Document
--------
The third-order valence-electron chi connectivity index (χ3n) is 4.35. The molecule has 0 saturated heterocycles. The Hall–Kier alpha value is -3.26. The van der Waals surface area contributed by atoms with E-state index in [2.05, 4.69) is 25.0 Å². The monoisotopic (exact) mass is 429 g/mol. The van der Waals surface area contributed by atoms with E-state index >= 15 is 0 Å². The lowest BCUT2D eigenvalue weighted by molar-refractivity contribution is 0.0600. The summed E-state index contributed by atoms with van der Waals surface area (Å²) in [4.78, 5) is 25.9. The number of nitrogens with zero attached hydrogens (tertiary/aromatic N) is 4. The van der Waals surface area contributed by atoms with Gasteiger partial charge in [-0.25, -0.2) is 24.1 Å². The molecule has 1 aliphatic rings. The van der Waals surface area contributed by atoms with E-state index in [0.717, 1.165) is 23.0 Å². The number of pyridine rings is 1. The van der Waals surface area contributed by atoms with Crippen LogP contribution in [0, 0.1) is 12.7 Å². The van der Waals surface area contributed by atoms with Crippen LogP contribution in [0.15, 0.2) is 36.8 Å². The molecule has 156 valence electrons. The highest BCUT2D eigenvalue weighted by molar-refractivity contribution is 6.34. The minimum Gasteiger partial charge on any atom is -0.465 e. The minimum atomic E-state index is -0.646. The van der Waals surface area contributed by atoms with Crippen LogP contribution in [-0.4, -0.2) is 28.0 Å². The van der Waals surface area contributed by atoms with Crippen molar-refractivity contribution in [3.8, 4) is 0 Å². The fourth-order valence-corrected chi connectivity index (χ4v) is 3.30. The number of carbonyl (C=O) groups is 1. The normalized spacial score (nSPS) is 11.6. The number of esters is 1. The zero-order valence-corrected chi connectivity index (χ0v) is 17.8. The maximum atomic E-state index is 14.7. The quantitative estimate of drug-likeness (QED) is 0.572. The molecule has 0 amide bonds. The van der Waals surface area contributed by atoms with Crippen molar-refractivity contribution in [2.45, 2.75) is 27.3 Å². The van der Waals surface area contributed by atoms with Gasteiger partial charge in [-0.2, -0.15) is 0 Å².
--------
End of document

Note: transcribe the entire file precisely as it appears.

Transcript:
The third-order valence-electron chi connectivity index (χ3n) is 4.35. The molecule has 0 saturated heterocycles. The Hall–Kier alpha value is -3.26. The van der Waals surface area contributed by atoms with E-state index in [2.05, 4.69) is 25.0 Å². The monoisotopic (exact) mass is 429 g/mol. The van der Waals surface area contributed by atoms with E-state index >= 15 is 0 Å². The lowest BCUT2D eigenvalue weighted by molar-refractivity contribution is 0.0600. The summed E-state index contributed by atoms with van der Waals surface area (Å²) in [4.78, 5) is 25.9. The number of nitrogens with zero attached hydrogens (tertiary/aromatic N) is 4. The van der Waals surface area contributed by atoms with Gasteiger partial charge in [-0.25, -0.2) is 24.1 Å². The molecule has 1 aliphatic rings. The van der Waals surface area contributed by atoms with E-state index in [0.717, 1.165) is 23.0 Å². The number of pyridine rings is 1. The van der Waals surface area contributed by atoms with Crippen LogP contribution in [0, 0.1) is 12.7 Å². The van der Waals surface area contributed by atoms with Crippen LogP contribution in [0.15, 0.2) is 36.8 Å². The molecule has 156 valence electrons. The highest BCUT2D eigenvalue weighted by molar-refractivity contribution is 6.34. The minimum Gasteiger partial charge on any atom is -0.465 e. The minimum atomic E-state index is -0.646. The van der Waals surface area contributed by atoms with Crippen LogP contribution in [-0.4, -0.2) is 28.0 Å². The van der Waals surface area contributed by atoms with Crippen molar-refractivity contribution in [3.8, 4) is 0 Å². The fourth-order valence-corrected chi connectivity index (χ4v) is 3.30. The number of carbonyl (C=O) groups is 1. The normalized spacial score (nSPS) is 11.6. The number of esters is 1. The zero-order valence-corrected chi connectivity index (χ0v) is 17.8. The maximum atomic E-state index is 14.7. The quantitative estimate of drug-likeness (QED) is 0.572. The molecule has 0 amide bonds. The van der Waals surface area contributed by atoms with Crippen molar-refractivity contribution in [2.45, 2.75) is 27.3 Å². The van der Waals surface area contributed by atoms with Gasteiger partial charge in [-0.2, -0.15) is 0 Å².